Detail
July 23, 2019  
This Thursday, we expect EIA to report 2,564 bcf of working gas in storage for the week ending July 19. We anticipate to see a build of 31 bcf, which is 4 bcf larger than a year ago but 13 bcf smaller vs. 5-year average. Dry gas production has failed to set a new all-time high for 18 consecutive days now. Over the next 40 days, relative total demand curve is expected to remain mostly above the relative total supply curve.
Detail
July 17, 2019  
Natural gas consumption for April was the second-highest level for the month since 2001, when EIA began using the current definitions for consuming sectors. The average daily rate of LNG exports was the highest for any month since EIA began tracking them in 1997. We project that national natural gas consumption will be increasing by around 1.42% y-o-y (on average) over the next three months (July to September). We currently expect U.S. Lower-48 dry gas production to average 90.49 bcf/d over the next three months (July to September), 1.72 bcf/d lower than the latest EIA estimate of 92.21 bcf/d. We do not expect total annual storage surplus to be very large. We currently expect to see just +273 bcf in storage by September 2019 (vs. September 2018).
Detail
July 11, 2019  
Total demand for natural gas is up 4.8% y-o-y to 89.00 bcf/d. Total demand has been expanding in annual terms for 12 consecutive weeks now. Total supply is up 7.0% y-o-y to 97.60 bcf/d. Production has set a new all-time high on July 5, but later some energy firms temporarily halted production in the Gulf of Mexico ahead of Tropical Storm Barry. We currently expect the EIA to report a build of 56 bcf next week (7 bcf smaller vs. 5-year average).
Detail
July 9, 2019  
The weight of the Electric Power sector in the natural gas market continues to grow. Natural gas remains the fastest-growing source of power among all other sources (not just compared to coal). Average NG/Coal spread currently stands at around $0.85 per MMbtu, down as much as 51% vs 5-year average, which is improving the relative competitiveness of natural gas. Coal-to-gas switching is around 8.8 bcf/d, some 1 bcf/d above last year's level and as much as 2.9 bcf/d above 5-year average. The annual change in total supply-demand balance is not large enough to eliminate storage deficit relative to 5-year average by the end of 2019.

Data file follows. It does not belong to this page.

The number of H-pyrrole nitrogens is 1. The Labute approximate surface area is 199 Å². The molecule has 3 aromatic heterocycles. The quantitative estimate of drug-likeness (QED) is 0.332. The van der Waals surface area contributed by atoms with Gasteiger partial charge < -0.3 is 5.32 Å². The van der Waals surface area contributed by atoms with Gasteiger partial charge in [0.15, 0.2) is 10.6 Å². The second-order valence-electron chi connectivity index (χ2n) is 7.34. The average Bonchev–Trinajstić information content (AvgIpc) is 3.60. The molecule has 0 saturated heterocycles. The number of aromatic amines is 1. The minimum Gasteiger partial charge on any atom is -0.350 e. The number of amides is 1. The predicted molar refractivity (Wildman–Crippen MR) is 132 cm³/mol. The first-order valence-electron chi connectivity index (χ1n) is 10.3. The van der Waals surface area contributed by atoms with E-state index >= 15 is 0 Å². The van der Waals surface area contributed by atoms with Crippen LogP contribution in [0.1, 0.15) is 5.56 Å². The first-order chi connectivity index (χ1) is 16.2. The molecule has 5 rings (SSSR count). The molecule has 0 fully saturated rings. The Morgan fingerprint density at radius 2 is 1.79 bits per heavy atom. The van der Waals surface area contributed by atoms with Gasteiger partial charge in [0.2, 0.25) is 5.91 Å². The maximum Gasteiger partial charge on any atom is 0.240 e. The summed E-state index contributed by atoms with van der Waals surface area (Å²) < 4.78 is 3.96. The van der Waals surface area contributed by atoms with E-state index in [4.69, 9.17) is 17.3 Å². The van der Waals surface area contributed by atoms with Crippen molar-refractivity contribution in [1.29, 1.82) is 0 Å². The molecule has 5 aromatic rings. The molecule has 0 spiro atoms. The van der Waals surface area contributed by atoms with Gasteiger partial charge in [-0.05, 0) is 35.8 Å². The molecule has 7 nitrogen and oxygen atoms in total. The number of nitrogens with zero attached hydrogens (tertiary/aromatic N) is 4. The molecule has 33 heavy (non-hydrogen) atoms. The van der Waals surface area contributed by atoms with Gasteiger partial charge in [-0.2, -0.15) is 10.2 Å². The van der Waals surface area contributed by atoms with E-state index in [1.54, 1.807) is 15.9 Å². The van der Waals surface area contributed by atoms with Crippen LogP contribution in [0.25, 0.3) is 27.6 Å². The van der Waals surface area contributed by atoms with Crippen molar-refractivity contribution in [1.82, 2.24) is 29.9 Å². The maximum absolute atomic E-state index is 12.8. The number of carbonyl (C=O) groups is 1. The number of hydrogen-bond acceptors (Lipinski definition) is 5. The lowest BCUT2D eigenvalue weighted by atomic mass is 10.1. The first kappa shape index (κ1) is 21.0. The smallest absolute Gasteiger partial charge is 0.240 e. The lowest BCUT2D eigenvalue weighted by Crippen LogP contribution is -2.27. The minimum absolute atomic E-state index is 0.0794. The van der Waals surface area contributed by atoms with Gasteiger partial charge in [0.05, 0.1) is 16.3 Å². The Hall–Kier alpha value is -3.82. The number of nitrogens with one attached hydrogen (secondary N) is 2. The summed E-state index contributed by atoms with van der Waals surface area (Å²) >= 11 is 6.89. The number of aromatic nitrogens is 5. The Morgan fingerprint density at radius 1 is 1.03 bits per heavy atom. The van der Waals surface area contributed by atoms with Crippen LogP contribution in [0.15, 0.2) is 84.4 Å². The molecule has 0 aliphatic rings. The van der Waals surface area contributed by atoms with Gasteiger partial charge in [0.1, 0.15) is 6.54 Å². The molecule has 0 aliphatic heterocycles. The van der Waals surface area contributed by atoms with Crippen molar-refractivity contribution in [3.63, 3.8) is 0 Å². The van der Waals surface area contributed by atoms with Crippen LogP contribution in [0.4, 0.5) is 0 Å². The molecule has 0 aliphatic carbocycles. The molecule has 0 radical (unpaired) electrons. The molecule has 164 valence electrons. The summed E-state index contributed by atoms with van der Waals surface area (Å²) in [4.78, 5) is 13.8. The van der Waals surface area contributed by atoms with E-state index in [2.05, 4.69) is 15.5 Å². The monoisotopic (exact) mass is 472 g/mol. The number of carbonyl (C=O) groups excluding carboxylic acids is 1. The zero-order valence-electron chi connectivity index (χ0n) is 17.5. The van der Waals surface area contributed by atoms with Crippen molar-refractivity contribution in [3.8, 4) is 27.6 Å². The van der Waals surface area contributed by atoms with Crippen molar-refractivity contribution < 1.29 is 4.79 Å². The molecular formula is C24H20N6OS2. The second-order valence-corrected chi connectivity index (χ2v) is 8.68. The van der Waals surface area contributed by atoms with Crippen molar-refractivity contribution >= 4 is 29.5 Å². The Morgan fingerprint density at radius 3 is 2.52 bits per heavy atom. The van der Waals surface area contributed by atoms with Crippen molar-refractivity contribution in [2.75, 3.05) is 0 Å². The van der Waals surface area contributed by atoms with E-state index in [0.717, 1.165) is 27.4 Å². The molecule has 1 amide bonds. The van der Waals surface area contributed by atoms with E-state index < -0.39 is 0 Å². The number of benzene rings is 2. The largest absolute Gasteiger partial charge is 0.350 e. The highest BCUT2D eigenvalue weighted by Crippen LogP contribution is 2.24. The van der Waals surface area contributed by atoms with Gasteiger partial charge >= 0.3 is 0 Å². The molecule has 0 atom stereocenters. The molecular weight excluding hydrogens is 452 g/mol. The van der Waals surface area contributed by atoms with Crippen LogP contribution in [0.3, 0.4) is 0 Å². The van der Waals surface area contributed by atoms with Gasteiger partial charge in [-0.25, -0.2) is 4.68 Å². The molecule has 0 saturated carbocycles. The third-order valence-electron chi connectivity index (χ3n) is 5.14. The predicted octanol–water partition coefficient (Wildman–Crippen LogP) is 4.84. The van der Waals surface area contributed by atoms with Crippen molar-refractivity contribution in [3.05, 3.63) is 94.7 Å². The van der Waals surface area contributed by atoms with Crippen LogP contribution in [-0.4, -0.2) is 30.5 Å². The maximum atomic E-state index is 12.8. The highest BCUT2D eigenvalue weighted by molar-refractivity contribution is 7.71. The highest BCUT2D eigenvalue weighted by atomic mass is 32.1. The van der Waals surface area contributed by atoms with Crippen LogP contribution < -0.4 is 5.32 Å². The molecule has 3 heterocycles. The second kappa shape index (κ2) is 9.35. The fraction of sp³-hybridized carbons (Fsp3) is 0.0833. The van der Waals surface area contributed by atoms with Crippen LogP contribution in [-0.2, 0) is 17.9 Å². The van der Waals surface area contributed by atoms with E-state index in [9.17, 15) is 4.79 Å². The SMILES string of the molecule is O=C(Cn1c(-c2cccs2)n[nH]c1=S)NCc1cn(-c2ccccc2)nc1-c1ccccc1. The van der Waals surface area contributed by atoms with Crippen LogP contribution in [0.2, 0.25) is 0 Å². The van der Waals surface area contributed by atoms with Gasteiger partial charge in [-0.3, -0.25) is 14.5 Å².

Detail
July 5, 2019  
Total demand for natural gas is up 2.0% y-o-y to 86.90 bcf/d. Total demand has been expanding in annual terms for 10 consecutive weeks now. Total supply is up 7.0% y-o-y to 98.40 bcf/d. Production has set a new all-time high on July 4. Supply-demand balance over the next five weeks is projected to be bullish vs. the 5-year average.
Detail
June 28, 2019  
Total demand for natural gas is up 5.0% y-o-y to 83.10 bcf/d. Total supply is up 8.0% y-o-y to 97.9 bcf/d. Liquefaction flows (LNG feedgas) averaged 5.9 bcf/d, a new all-time high. Currently, we expect the EIA to report a build of 84 bcf next week. Supply-demand balance in July is projected to be bullish vs. the 5-year average.
Detail
June 26, 2019  
Last week, the number of cooling degree-days (CDDs) jumped by 25.0% w-o-w, as weather conditions warmed up significantly across the country. For the week ending June 21, we anticipate to see a build of 95 bcf, which is 25 bcf larger than 5-year average. On average, the latest numerical short-range weather prediction models are showing above-normal amount of total degree-days over the next 15 days. By August 30, 2019, weather-neutral SD balance is projected to tighten to +2.26 bcf/d (vs. 2018) from +4.80 bcf/d today.
Detail
June 20, 2019  
Total demand for natural gas is up 3.4% y-o-y to 81.6 bcf/d. Total supply is up 8.0% y-o-y to 96.8 bcf/d. Despite a 23% drop in the price of Central Appalachian coal, NG/Coal spreads remain very low. Currently, we expect the EIA to report a build of 90 bcf next week. 2019 will go into history as a year when Henry Hub natural gas became a global commodity.
Detail
June 17, 2019  
Natural gas consumption for March reached the highest level for the month since 2001 when EIA began using the current definitions for consuming sectors. Commercial deliveries were the highest for the month since EIA began tracking monthly commercial deliveries in 1973. Electric power deliveries were the highest for the month since EIA began using the current definitions for consuming sectors in 2001. We project that national natural gas consumption will be increasing by around 1.60% y-o-y (on average) over the next three months (June-July-August). EIA currently expects U.S. dry gas production to peak in January 2020 at 91.92 bcf/d.
Detail